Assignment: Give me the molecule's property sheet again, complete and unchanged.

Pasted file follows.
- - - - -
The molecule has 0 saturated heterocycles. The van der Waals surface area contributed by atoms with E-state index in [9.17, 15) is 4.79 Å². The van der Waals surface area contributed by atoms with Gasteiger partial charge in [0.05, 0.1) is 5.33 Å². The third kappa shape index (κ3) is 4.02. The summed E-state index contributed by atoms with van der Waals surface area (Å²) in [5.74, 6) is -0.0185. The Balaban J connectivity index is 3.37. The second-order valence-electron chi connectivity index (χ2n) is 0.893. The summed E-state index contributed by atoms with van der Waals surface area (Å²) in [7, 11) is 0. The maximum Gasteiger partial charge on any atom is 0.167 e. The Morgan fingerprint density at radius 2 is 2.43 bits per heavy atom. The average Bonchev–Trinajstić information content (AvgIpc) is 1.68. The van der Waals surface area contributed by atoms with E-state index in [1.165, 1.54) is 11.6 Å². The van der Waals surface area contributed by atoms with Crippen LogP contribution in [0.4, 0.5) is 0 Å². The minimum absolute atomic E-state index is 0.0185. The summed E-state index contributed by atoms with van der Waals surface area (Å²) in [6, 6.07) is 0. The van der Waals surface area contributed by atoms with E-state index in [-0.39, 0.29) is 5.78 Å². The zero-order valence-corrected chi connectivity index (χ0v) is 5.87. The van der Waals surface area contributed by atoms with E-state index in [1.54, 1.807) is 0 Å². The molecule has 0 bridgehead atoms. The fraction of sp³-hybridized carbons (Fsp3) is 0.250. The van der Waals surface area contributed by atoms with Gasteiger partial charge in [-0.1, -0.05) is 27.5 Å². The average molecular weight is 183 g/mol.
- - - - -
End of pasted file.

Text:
The molecule has 0 saturated heterocycles. The van der Waals surface area contributed by atoms with E-state index in [9.17, 15) is 4.79 Å². The van der Waals surface area contributed by atoms with Gasteiger partial charge in [0.05, 0.1) is 5.33 Å². The third kappa shape index (κ3) is 4.02. The summed E-state index contributed by atoms with van der Waals surface area (Å²) in [5.74, 6) is -0.0185. The Balaban J connectivity index is 3.37. The second-order valence-electron chi connectivity index (χ2n) is 0.893. The summed E-state index contributed by atoms with van der Waals surface area (Å²) in [7, 11) is 0. The maximum Gasteiger partial charge on any atom is 0.167 e. The Morgan fingerprint density at radius 2 is 2.43 bits per heavy atom. The average Bonchev–Trinajstić information content (AvgIpc) is 1.68. The van der Waals surface area contributed by atoms with E-state index in [1.165, 1.54) is 11.6 Å². The van der Waals surface area contributed by atoms with Crippen LogP contribution in [0.4, 0.5) is 0 Å². The minimum absolute atomic E-state index is 0.0185. The summed E-state index contributed by atoms with van der Waals surface area (Å²) in [6, 6.07) is 0. The van der Waals surface area contributed by atoms with E-state index in [-0.39, 0.29) is 5.78 Å². The zero-order valence-corrected chi connectivity index (χ0v) is 5.87. The van der Waals surface area contributed by atoms with E-state index in [1.54, 1.807) is 0 Å². The molecule has 0 bridgehead atoms. The fraction of sp³-hybridized carbons (Fsp3) is 0.250. The van der Waals surface area contributed by atoms with Gasteiger partial charge in [-0.1, -0.05) is 27.5 Å². The average molecular weight is 183 g/mol.